the green consumer

    green policies

  4. vigorous; not faded

    a green old age

  5. envious or jealous
  6. immature, unsophisticated, or gullible
  7. characterized by foliage or green plants

    a green salad

    a green wood

  8. fresh, raw, or unripe

    green bananas

  9. unhealthily pale in appearance

    he was green after his boat trip

  10. denoting a unit of account that is adjusted in accordance with fluctuations between the currencies of the EU nations and is used to make payments to agricultural producers within the EU

    green pound

  11. (of pottery) not fired
  12. (of meat) not smoked or cured; unprocessed

    green bacon

  13. metallurgy (of a product, such as a sand mould or cermet) compacted but not yet fired; ready for firing
  14. (of timber) freshly felled; not dried or seasoned
  15. (of concrete) not having matured to design strength


  1. to make or become green



/ ɡriːn /


  1. GreenHenry19051973MBritishWRITING: novelist Henry, real name Henry Vincent Yorke . 1905–73, British novelist: author of Living (1929), Loving (1945), and Back (1946)
  2. GreenJohn Richard18371883MBritishHISTORY: historian John Richard. 1837–83, British historian; author of A Short History of the English People (1874)
  3. GreenT(homas) H(ill)18361882MBritishPHILOSOPHY: philosopher T ( homas ) H ( ill ). 1836–82, British idealist philosopher. His chief work, Prolegomena to Ethics, was unfinished at his death

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Derived Forms

  • ˈgreenish, adjective
  • ˈgreenness, noun
  • ˈgreeny, adjective
  • ˈgreenly, adverb

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Other Words From

  • green·age noun
  • green·ly adverb
  • non·green adjective
  • out·green verb (used with object)
  • un·greened adjective

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Word History and Origins

Origin of green1

First recorded before 900; Middle English, Old English grēne; cognate with German grün; akin to grow

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Word History and Origins

Origin of green1

Old English grēne; related to Old High German gruoni; see grow

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Idioms and Phrases

  1. read the green, to inspect a golf green, analyzing its slope and surface, so as to determine the difficulties to be encountered when putting.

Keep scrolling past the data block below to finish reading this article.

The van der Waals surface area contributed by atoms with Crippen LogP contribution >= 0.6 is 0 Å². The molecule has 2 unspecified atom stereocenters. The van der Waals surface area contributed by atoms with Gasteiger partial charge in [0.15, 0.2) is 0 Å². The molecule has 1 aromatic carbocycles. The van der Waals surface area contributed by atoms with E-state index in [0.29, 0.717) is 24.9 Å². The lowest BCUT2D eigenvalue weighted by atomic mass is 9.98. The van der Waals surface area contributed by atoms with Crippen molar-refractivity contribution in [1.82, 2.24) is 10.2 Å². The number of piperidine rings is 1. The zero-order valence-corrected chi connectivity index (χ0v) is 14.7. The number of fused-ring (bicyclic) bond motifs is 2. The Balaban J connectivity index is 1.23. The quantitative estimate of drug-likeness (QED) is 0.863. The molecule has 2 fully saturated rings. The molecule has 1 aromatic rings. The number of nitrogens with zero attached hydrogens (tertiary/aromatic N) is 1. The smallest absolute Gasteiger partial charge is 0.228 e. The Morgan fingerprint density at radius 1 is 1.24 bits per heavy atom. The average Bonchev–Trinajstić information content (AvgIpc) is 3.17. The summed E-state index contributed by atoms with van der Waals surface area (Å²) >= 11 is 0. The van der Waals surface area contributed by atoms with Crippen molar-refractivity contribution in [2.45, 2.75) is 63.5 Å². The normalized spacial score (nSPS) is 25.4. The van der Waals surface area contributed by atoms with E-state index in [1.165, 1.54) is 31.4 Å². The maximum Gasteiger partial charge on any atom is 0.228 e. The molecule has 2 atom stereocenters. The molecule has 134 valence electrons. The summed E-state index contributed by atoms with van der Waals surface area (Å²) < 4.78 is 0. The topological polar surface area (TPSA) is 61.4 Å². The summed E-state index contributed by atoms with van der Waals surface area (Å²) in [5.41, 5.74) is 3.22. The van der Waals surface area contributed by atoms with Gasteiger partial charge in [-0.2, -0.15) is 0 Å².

2. green around the gills. gill ( def 6 ).
  3. green with envy. envy ( def 6 ).

More idioms and phrases containing green

  • grass is always greener

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Example Sentences

The automaker may also benefit from surging investor appetite for green bonds—particularly from new issuers—which helped Daimler and Germany price recent debut sales at a discount to traditional offerings.

From Fortune

If the page is ok, you will get a green light, and if it’s not, you’ll get some suggestions on what to improve.

This way all the content “additions” are marked green, but feel free to do it the way that works best for you.

I could see a greener, gaunter me on this one cruising to Burning Man with one of those helmet Mohawks.

It’s not secret—enterprise startups have somehow become sexier than consumer-facing ones in recent years—at least when counting the green.

From Fortune

I really wanted Trenchmouth to succeed and at the time wished we were as big as Green Day.

It’s cool because Trenchmouth opened for Green Day in the early ‘90s in Wisconsin.

I just did one [Geezer] with Billie Joe Armstrong from Green Day.

It took me 1,015 strokes to see this shade of green in a world of orange, and my jaw nearly dropped.

At the highest navigable point of the Congo River, thick jungle creates an impenetrable wall of green around a large island.

With the dispersal of the spores the cone shrivels up, and then the stems starts to send out green branches.

The plant as a whole remains green until late in the autumn.

A few, very few, little dots had run back over that green patch—the others had passed down into the world of darkness.

I could see only the stretch of green before me, and I felt as if I must walk on forever, without coming to the end of it.

It was a spring day, and the fat buds of the chestnuts were bursting into magnificent green plumes.


Related Words

Definitions and idiom definitions from Unabridged, based on the Random House Unabridged Dictionary, © Random House, Inc. 2023

Idioms from The American Heritage® Idioms Dictionary copyright © 2002, 2001, 1995 by Houghton Mifflin Harcourt Publishing Company. Published by Houghton Mifflin Harcourt Publishing Company.




Greelygreen about the gills